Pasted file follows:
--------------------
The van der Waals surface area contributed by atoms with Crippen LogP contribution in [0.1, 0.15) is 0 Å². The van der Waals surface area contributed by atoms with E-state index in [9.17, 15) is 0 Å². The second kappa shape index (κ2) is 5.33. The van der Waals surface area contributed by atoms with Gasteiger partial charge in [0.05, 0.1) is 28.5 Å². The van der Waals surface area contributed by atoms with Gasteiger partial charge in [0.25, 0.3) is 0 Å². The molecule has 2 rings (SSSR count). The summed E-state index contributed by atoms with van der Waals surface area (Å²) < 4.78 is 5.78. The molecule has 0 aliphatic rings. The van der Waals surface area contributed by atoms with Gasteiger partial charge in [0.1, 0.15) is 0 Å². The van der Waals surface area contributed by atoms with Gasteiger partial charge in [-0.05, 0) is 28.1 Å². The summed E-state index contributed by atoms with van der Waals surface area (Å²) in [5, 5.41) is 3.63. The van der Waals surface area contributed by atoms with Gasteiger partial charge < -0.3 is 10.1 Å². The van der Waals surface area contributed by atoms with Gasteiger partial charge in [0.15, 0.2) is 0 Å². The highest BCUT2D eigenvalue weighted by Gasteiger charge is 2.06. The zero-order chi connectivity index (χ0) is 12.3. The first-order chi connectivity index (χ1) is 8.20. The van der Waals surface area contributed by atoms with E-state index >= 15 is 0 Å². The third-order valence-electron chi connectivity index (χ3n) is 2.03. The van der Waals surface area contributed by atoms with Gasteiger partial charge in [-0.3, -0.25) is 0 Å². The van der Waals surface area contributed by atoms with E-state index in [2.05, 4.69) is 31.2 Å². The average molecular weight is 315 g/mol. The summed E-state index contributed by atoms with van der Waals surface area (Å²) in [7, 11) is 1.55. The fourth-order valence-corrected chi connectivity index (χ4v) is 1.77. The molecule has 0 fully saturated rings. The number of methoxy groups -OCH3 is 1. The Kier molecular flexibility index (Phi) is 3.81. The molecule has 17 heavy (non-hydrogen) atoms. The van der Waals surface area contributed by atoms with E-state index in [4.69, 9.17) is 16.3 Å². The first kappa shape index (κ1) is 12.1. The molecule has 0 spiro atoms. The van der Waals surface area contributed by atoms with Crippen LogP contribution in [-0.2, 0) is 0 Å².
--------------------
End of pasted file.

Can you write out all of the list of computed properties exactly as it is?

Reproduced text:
The van der Waals surface area contributed by atoms with Crippen LogP contribution in [0.1, 0.15) is 0 Å². The van der Waals surface area contributed by atoms with E-state index in [9.17, 15) is 0 Å². The second kappa shape index (κ2) is 5.33. The van der Waals surface area contributed by atoms with Gasteiger partial charge in [0.05, 0.1) is 28.5 Å². The van der Waals surface area contributed by atoms with Gasteiger partial charge in [0.25, 0.3) is 0 Å². The molecule has 2 rings (SSSR count). The summed E-state index contributed by atoms with van der Waals surface area (Å²) < 4.78 is 5.78. The molecule has 0 aliphatic rings. The van der Waals surface area contributed by atoms with Gasteiger partial charge in [0.1, 0.15) is 0 Å². The van der Waals surface area contributed by atoms with Gasteiger partial charge in [-0.05, 0) is 28.1 Å². The summed E-state index contributed by atoms with van der Waals surface area (Å²) in [5, 5.41) is 3.63. The van der Waals surface area contributed by atoms with Gasteiger partial charge < -0.3 is 10.1 Å². The van der Waals surface area contributed by atoms with Gasteiger partial charge in [0.15, 0.2) is 0 Å². The highest BCUT2D eigenvalue weighted by Gasteiger charge is 2.06. The zero-order chi connectivity index (χ0) is 12.3. The first-order chi connectivity index (χ1) is 8.20. The van der Waals surface area contributed by atoms with E-state index >= 15 is 0 Å². The third-order valence-electron chi connectivity index (χ3n) is 2.03. The van der Waals surface area contributed by atoms with Gasteiger partial charge in [-0.3, -0.25) is 0 Å². The van der Waals surface area contributed by atoms with E-state index in [2.05, 4.69) is 31.2 Å². The average molecular weight is 315 g/mol. The summed E-state index contributed by atoms with van der Waals surface area (Å²) in [7, 11) is 1.55. The fourth-order valence-corrected chi connectivity index (χ4v) is 1.77. The molecule has 0 fully saturated rings. The number of methoxy groups -OCH3 is 1. The Kier molecular flexibility index (Phi) is 3.81. The molecule has 17 heavy (non-hydrogen) atoms. The van der Waals surface area contributed by atoms with E-state index in [4.69, 9.17) is 16.3 Å². The first kappa shape index (κ1) is 12.1. The molecule has 0 spiro atoms. The van der Waals surface area contributed by atoms with Crippen LogP contribution in [-0.2, 0) is 0 Å².